Farther along the trail, one of the great milestones of American conservation could be interpreted for passersby. They would learn that the "forever wild" Adirondack Forest Preserve has been the national model for wilderness preservation. They would learn about the St. Regis Canoe Area, which the corridor borders. At Tupper Lake Junction, with its wonderfully replicated train station, trail users could learn about the history of railroading in the Adirondacks - the station would be the ideal place to commemorate the railroad era.
There are intersections with history all along this incredible corridor. At Lake Lila, the former Webb estate - with its sadly collapsing train station - could be interpreted for the bicycling and snowmobiling public. It was here that the builder of this railroad, Dr. William Seward Webb, sought respite at his great camp by the lovely lake (named for his wife Lila Vanderbilt), which is now part of the public preserve. Dr. Webb established the Adirondack line in part for personal convenience, traveling here in his private railroad car. But his larger purpose was to make a smart investment, and the implications for the region were far-reaching. This extraordinary engineering feat - he completed the entire line to Lake Placid in 1892 in just 18 months - opened the region to the outside world, transporting passengers and supplies into the mountains, hauling industrial products out of the area.
Farther down the line is my "hometown" of Beaver River, with its truly distinctive history. At the north end of Stillwater Reservoir, cut off from roads when the reservoir was expanded; this is surely the most isolated community in the state, accessible only by water or by rail corridor. Dr. Webb set up the Beaver River station for his logging operations, and it soon became a regular stop for sportsmen as well. After the old-growth forest was cut over, Dr. Webb kept 180 acres and deeded the rest to the state. For generations my family has lived here, operating the Norridgewock Hotel and restaurant, general store, bar and post office. There are more than 100 seasonal camps at Beaver River, and in the summer our population surges to about 300. But in the winter it's just us, surviving on the snowmobile trade as conditions allow.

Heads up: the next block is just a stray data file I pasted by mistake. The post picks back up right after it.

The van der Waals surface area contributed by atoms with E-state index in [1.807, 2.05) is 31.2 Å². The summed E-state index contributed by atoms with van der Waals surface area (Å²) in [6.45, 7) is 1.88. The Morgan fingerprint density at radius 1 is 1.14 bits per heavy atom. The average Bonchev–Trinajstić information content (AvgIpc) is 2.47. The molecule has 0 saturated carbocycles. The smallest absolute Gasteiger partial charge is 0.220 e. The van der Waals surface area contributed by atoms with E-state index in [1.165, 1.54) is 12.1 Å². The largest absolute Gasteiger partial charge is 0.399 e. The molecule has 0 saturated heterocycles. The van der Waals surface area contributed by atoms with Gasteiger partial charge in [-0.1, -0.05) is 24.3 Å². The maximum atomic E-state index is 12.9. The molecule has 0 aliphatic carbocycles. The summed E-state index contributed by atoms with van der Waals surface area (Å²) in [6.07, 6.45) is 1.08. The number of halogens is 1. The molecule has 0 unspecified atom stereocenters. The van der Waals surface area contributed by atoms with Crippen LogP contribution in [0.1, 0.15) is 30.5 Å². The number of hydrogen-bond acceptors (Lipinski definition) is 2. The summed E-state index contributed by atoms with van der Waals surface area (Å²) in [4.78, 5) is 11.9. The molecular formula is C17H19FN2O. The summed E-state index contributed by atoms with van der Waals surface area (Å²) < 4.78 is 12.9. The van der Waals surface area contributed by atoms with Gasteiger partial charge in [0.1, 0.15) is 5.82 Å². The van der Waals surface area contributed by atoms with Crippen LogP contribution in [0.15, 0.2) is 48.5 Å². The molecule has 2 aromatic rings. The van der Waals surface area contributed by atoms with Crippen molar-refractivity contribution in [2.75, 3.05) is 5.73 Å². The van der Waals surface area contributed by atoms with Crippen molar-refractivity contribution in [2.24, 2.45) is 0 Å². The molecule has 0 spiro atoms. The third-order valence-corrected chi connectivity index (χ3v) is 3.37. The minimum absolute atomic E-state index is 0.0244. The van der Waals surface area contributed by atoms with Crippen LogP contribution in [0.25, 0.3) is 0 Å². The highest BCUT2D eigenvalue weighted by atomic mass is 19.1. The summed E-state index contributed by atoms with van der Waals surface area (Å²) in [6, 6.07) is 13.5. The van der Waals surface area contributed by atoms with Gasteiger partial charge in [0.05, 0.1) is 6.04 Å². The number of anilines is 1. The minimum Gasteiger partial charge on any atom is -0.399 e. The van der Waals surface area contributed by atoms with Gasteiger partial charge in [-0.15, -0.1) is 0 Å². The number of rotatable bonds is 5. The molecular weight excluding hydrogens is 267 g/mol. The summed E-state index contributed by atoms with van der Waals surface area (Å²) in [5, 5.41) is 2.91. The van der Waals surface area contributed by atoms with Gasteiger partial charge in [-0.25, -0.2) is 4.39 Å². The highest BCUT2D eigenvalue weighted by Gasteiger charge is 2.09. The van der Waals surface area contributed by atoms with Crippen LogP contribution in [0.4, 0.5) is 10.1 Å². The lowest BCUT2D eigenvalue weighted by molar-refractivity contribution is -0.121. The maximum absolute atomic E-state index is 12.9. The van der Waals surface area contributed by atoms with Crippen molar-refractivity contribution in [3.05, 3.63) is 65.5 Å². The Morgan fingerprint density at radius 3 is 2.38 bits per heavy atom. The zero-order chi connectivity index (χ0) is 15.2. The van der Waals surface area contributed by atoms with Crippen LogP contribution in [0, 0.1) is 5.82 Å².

There's history all along this corridor, crying out to be interpreted and experienced. Thanks to Dr. Webb's rail bed, what we call the "Adirondack Rail Trail" from Old Forge to Lake Placid is already 90 percent built. All that's needed now is to salvage the old tracks, replace them with a compacted, crushed-stone surface and - voila! - we'll have a world-class recreation trail.
What a great way to celebrate our past and share it with the rest of the world.
Scott Thompson of Beaver River is a board member of Adirondack Recreational Trail Advocates.